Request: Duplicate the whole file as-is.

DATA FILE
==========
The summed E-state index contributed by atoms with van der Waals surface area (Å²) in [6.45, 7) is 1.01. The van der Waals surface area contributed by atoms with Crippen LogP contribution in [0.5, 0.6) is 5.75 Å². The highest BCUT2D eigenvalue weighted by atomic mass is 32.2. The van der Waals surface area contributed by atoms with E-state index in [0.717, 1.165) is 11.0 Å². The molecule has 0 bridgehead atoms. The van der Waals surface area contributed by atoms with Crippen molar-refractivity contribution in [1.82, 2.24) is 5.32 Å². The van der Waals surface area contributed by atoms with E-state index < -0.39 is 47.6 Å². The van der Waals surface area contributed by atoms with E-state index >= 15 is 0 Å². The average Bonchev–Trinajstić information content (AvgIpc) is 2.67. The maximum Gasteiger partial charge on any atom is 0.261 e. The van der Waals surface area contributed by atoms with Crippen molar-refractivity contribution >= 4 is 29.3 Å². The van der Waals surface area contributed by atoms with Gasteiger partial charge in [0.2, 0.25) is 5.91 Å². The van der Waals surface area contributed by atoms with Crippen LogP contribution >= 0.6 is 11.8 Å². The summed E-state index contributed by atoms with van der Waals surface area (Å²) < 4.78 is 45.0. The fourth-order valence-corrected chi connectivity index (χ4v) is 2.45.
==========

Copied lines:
The summed E-state index contributed by atoms with van der Waals surface area (Å²) in [6.45, 7) is 1.01. The van der Waals surface area contributed by atoms with Crippen LogP contribution in [0.5, 0.6) is 5.75 Å². The highest BCUT2D eigenvalue weighted by atomic mass is 32.2. The van der Waals surface area contributed by atoms with E-state index in [0.717, 1.165) is 11.0 Å². The molecule has 0 bridgehead atoms. The van der Waals surface area contributed by atoms with Crippen molar-refractivity contribution in [1.82, 2.24) is 5.32 Å². The van der Waals surface area contributed by atoms with E-state index < -0.39 is 47.6 Å². The van der Waals surface area contributed by atoms with E-state index >= 15 is 0 Å². The average Bonchev–Trinajstić information content (AvgIpc) is 2.67. The maximum Gasteiger partial charge on any atom is 0.261 e. The van der Waals surface area contributed by atoms with Crippen molar-refractivity contribution >= 4 is 29.3 Å². The van der Waals surface area contributed by atoms with Gasteiger partial charge in [0.2, 0.25) is 5.91 Å². The van der Waals surface area contributed by atoms with Crippen LogP contribution >= 0.6 is 11.8 Å². The summed E-state index contributed by atoms with van der Waals surface area (Å²) < 4.78 is 45.0. The fourth-order valence-corrected chi connectivity index (χ4v) is 2.45.